Samsung sole winner as US smartphone market hits sixth quarterly decline in a row

Industry looks towards genAI, interest rate cuts for reprieve as America hangs onto its old phones

The US smartphone market registered yet another year-over-year decline in shipments in the first calendar quarter, this time down eight percent compared to Q1 2023.

The data was published by Counterpoint Research, which says the drop was partially due to supply chain issues pushing iPhone 14 shipments from Q4 2022 into Q1 2023, resulting in an unusually high base for comparison.

However, the market analysts also say there are other factors at play that indicate falling demand for smartphones, such as declining sales in the sub-$300 segment as carriers put more emphasis on higher-end, 5G-capable phones.

"Overall Android shipments decreased YoY, with the market's low end continuing to see consolidation and decreasing new product launches due to LTE devices being phased out in favor of 5G models in carrier channels," said Counterpoint senior analyst Maurice Klaehne. "The added costs of 5G connectivity make it challenging for OEMs to compete in the low-end space."

At the same time, upgrade rates are also low for US consumers, who are sticking with their older phones. IDC estimated earlier this year that users are extending the life of their phones to 40 months.

Almost all brands saw their shipments fall in the quarter, including Apple, Google, TCL, and myriad small vendors. However, Samsung uniquely saw a year-over-year boost in shipments thanks to its S24 lineup. The Korean phone maker's market share jumped from 27 percent to 31, at the expense of Google, TCL, and small brands. Apple, however, is still comfortably in first with 52 percent share.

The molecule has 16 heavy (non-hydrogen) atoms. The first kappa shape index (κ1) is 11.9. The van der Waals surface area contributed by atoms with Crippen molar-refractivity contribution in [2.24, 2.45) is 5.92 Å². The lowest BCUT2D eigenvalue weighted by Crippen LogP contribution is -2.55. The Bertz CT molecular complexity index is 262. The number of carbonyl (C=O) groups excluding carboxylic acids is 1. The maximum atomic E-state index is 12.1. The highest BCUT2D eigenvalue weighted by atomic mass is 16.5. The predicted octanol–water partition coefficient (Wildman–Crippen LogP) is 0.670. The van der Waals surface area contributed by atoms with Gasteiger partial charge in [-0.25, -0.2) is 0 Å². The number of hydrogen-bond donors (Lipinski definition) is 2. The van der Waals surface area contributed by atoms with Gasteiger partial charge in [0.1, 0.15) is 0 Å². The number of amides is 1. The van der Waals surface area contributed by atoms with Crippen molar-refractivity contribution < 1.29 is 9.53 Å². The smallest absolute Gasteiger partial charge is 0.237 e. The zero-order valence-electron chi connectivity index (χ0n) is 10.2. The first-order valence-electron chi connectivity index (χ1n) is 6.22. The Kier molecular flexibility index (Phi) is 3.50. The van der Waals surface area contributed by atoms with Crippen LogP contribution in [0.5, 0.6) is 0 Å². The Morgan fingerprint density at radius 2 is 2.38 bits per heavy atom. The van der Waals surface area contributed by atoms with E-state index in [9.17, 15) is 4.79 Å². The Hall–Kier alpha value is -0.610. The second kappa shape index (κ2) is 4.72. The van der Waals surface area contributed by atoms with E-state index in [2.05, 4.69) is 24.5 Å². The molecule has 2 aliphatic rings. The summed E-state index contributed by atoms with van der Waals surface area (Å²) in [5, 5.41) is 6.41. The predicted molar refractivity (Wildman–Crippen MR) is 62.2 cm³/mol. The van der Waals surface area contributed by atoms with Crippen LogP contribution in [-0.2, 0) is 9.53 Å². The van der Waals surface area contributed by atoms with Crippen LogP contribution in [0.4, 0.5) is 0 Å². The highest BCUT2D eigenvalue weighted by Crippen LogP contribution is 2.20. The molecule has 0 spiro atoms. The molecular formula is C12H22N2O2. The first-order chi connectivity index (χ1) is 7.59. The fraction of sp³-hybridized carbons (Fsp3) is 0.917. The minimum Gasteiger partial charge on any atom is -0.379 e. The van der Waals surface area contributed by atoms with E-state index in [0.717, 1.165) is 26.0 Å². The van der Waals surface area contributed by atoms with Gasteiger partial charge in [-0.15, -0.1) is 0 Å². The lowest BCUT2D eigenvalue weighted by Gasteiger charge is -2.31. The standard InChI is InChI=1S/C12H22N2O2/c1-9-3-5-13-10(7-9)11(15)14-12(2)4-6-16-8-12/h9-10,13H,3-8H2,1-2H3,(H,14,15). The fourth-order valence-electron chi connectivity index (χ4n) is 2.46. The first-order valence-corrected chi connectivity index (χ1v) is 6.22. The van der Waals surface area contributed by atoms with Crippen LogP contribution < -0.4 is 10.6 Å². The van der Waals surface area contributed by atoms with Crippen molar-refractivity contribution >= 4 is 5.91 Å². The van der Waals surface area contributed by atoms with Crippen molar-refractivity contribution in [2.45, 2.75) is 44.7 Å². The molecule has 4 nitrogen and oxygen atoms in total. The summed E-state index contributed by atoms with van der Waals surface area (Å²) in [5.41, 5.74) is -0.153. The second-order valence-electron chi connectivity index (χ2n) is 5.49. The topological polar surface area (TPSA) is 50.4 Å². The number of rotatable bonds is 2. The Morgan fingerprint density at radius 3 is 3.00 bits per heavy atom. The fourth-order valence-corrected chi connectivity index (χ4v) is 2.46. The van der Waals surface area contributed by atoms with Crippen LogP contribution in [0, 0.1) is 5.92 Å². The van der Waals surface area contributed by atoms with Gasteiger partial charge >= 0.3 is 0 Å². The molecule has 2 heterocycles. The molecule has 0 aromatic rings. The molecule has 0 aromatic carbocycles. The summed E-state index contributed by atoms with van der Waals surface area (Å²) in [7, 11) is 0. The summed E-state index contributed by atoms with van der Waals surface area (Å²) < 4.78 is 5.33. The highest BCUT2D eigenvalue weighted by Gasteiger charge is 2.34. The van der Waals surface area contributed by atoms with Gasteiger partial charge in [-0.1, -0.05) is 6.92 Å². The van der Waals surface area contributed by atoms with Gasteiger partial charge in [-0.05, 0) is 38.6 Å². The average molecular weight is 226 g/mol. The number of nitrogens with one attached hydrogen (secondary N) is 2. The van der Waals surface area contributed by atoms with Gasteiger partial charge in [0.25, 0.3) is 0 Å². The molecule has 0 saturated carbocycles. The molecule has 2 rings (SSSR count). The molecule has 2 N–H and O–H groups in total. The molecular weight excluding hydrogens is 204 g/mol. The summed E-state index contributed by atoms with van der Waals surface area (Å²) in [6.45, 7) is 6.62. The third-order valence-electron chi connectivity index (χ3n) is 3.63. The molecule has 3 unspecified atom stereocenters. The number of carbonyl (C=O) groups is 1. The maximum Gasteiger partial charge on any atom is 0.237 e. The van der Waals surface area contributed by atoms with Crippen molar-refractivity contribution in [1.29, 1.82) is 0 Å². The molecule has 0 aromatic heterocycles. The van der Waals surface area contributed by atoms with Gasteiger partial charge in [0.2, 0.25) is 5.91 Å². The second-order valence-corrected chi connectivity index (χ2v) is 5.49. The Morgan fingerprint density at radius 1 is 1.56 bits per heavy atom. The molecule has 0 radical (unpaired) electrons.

While the smartphone market is faltering in the US, globally the industry is doing mostly OK, seeing an eight percent boost year-over-year in Q1, according to IDC. This is partly down to Chinese vendors performing strongly, especially in China itself, but Counterpoint says demand is growing in Europe, India, and the Middle East and Africa region, which was the fastest growing in its report. By contrast, only the US and Japan saw sales decline.

Recovery for smartphone makers in the US might hinge on generative AI, which may prove to be a bigger selling point than the typical incremental improvements most new models sport. Apple notably hasn't yet dabbled in AI on the iPhone, and when the company does, Counterpoint theorizes, it may reignite consumer demand.

Though if the struggles of the AI PC are anything to go by, the success of the AI smartphone might rest more on consumers believing its potential and buying into the hype rather than on the hardware itself boasting killer features. ®

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